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Digital Magic 8 Ball

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In this tutorial we will see how to make a Magic 8 ball with the Arduino. This is based on the real magic ball which is based on liquid and floating principle with a plastic dice with 20 answers inside. Once you shake the ball, a random side of the dice will get on top of the black liquid and a random answer will be shown.

In our case, we will do that digitally. The project will use a gyro module to detect when the ball is upside down. Then it will give a random answer to the OLED display. At the same time using a DFplayer it will play sounds with the answers. It also has a battery inside that we could charge and the case is made out of 3D printed parts.

PART 1 - What we need

This project is easy and the part list is quite straightforward. The Arduino will control everything. To detect the angle of rotation and by that know when the ball is upside down we will use the MPU6050 gyro module. To print the text we need an OLED display and to play sounds we will use the DFplayer with the SD card and a small speaker. We need a 18650 battery and a charging module and to get 5V we need a small boost converter. We will also need glue and small wires.

We need:
Arduino magic 8 ball digital

PART 2 - Schematic

See the schematic below. It is very simple. All we have to do is to connect the i2c pins (SDA and SCL) to the A4 adn A5 pins of the arduino. For 5V supply, first connect the charging module to the 3.7V battery. Then the output of the module, connect the positive side to the sliding switch and the negative output to GND. GND is the same for all parts. From the switch, connect it to the boost converter adn before you connect it to anything else, make sure you set it at 5V. You could glue the boost converter potentiometer so it will stay at 5V. Connect the Rx and Rx pins from the Arduino to some 1K resistors and from there to the Tx and Rx pins of the DF player.

Arduino schematic magic 8 ball

As you can see, for the DFplayer, we connect Tx to Rx and Rx to Tx. Connect the speaker at the DFplayer spk outputs and that's it. The IMU and the OLED display are using the same i2c pins because they have different slave address. All is there to do is to mount this inside the 3D case and upload the code.

PART 3 - Mount it all

First we need the 3D case. For that go to the STL download page and get the files. Print them using 0.4mm nozzle, PLA material, 0.3mm layer height, 2 perimeters and 20% infill. You don't need to use support for the parts of this case. Now is time to glue the circuit inside the case. But I recommend you to test the circuit on a breadboard first and then glue it inside the case. Get the code from next part.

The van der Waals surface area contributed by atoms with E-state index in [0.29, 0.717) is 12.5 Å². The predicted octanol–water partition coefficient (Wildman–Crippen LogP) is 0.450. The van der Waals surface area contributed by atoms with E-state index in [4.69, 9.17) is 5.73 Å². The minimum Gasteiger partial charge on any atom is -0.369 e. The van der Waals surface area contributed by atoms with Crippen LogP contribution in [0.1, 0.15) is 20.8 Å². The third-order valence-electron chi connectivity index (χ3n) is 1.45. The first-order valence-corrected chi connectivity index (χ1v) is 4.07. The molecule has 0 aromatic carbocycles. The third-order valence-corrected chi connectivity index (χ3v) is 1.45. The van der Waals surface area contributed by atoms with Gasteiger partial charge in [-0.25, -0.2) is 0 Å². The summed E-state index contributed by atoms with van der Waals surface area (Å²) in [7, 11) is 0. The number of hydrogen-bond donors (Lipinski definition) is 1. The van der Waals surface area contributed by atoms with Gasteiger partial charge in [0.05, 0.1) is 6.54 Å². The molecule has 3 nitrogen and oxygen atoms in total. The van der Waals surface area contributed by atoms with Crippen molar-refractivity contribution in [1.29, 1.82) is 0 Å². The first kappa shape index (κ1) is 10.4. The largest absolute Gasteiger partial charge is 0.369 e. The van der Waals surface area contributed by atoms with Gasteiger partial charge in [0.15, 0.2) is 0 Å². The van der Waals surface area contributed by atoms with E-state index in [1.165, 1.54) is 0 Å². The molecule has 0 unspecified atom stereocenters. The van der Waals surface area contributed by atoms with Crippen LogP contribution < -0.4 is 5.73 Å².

Arduino 3D printed magic ball DIY

I've connected everything on the breadboard and uplaoded the code from next part. Also, you will need the mp3 files from below. Download those and copy the entire mp3 folder to an empty SD micro card. It has to be the entire mp3 folder with taht name, not only the files. Insert the SD cart into the DFplayer and test the code. Rotate the IMU module and watch the screen and listen the sounds.

Ok, the first step of mounting the ball is to glue the OLED display on the bottom hole as you can see below. Then connect the Bat+ and Bat- pins to the battery and from the module output to the sliding switch. Glue the switch below the OLED display and make sure it won't stick out of the case too much so the ball could sit flat on the table.

Arduino magic 8 ball with OLED display

The next step is to solder wires to the IMU module for GND, power, data and clock. Make sure the wires are a bit long because this component will go on the other side of the ball. Then, glue the IMU module on the top part of the ball, paralel with the 8 shape on top and with the chip facing the exterior of the ball. Is important to be paralel with the 8 shape on top because we will only detect the X axis rotation.

Arduino magic 8 ball 3D printed case and display

Next step is important. Connect the battery output to the boost converter. Then rotate the potentiometer till you get 5V. Then glue the potentiometer so it will stay at that voltage and we won't burn the Arduino. Now tje output from the boost converter will be our main 5V supply and we can connect this to the rest of the modules: Arduino, DFplayer and the IMU module.

Arduino homemade LIDAR sensor plotting

For the code see next part...

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Magic 8 ball
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